Entrepreneurs often use the words ‘capability’, ‘competency’ and ‘competitive advantage’ to describe their businesses. These definitions, however, are frequently misunderstood. Having a competitive advantage is more than having core competencies. This is why Amazon trades at over 170 times earnings while the average gas station can be purchased for three times cash flow. It’s important to clarify these concepts, which can provide a framework to help you identify and nurture your business’ competitive advantages.
Let’s start with definitions. All internal activities (e.g. billing, HR, sales) that a company performs are capabilities. Activities that are performed well are competencies, and competencies that are central to a business’ strategy are core competencies.
For instance, if a business caters to cost-conscious customers, its core competencies are most likely centered on factors such as cost and supply chain management, since these activities directly support the production of lower cost goods.
Core competencies that are both unique to a business and yield advantages over rivals are said to be distinctive competencies. For example, Crossworks Manufacturing Ltd.’s expertise and proprietary technology allow the company to design, patent and produce some of the most exclusive and beautiful diamonds in the world.
By investing in the capabilities that lead to distinctive competencies, entrepreneurs can help their businesses create competitive advantages over rivals and maximize value. With this in mind, there are four questions entrepreneurs need to ask themselves when evaluating the capabilities of their businesses:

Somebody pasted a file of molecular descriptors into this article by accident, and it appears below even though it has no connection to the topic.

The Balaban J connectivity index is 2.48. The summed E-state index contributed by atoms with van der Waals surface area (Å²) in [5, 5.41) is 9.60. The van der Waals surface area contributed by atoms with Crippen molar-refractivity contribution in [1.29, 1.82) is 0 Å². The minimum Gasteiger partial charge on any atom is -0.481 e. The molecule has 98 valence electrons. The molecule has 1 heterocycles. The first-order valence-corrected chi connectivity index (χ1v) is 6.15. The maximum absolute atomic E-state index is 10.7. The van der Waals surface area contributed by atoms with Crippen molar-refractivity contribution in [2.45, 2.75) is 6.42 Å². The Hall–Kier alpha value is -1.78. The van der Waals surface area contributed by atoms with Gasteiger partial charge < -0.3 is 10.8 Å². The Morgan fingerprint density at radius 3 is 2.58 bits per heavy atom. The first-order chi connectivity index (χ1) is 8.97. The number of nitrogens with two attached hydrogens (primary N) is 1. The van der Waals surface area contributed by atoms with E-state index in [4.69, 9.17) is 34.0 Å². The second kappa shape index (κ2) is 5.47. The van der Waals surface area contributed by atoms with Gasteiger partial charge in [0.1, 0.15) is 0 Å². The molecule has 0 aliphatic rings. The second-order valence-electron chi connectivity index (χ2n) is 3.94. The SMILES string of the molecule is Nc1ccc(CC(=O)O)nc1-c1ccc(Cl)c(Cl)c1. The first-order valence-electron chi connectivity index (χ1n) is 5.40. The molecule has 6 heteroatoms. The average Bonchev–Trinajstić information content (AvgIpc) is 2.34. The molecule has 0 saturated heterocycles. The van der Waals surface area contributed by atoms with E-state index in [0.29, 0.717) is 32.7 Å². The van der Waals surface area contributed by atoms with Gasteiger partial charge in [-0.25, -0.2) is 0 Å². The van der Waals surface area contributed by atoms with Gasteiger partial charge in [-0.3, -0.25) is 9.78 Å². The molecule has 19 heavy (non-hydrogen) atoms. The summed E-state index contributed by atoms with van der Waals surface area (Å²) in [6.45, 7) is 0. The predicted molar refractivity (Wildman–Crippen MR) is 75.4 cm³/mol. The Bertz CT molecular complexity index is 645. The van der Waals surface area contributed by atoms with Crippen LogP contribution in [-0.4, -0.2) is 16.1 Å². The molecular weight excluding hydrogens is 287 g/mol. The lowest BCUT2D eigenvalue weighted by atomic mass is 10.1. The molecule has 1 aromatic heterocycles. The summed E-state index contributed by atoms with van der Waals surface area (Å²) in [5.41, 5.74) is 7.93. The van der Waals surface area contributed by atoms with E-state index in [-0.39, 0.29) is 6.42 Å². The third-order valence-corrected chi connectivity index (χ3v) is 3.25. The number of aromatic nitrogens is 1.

1. Is it hard to copy?
A competency that can be easily copied does not remain an advantage for long. When evaluating whether a competency has the potential to become a sustainable competitive advantage, ask yourself, how easily can my competitors duplicate this?
Patents expire and products can be copied, but intangible competencies such as proprietary technologies, trade secrets, branding and corporate culture are all very difficult to imitate. Espro, for example, has a number of award winning coffee presses and products that have helped it build a niche among coffee aficionados. Espro’s sustainable competitive advantages include a culture that ensures the company will continue to develop innovative products.
2. Is it valuable to your business?
The competency should be valuable to you as a firm and provide you with access to a variety of markets and customers. Through 4G LTE wireless technology, CCI Wireless provides high speed internet access to communities in rural Alberta, which lacks telecommunication infrastructure and inhibits affordable high speed internet access. Being able to offer high speed internet over Wi-Fi is a valuable competency because it allows CCI to offer a highly competitive product to a large underserved market.
3. Is it really competitively superior?
The competency should allow you to provide a more valuable product or service to your customers (e.g. lower cost, higher differentiation). We were impressed with our client GlassMasters’ inventory management and forecasting capabilities. Regardless of the location you visit or the make and model of your car, there is a high probability that GlassMasters has your windshield in stock and can replace it on the first visit. A quick turnaround is highly valued by customers, giving GlassMasters a competitive edge over less responsive rivals.
4. Can it be trumped by other capabilities?
The last question to consider is whether the competency in question can be superseded by another capability. The taxicab industry, for example, has always been protected by the limited supply of taxi tokens issued, thus the number of taxis and drivers on the road. Technology has eroded the value of this advantage by allowing anyone with a car to shuttle passengers from point A to point B.
Resources are limited so it is important to focus your investment dollars on the competencies that will most likely lead to a sustainable competitive advantage. If your business has a sustainable competitive advantage it can defend its position in the market, outmaneuver competition, convince stakeholders about how and why it will succeed long into the future, and command a higher valuation.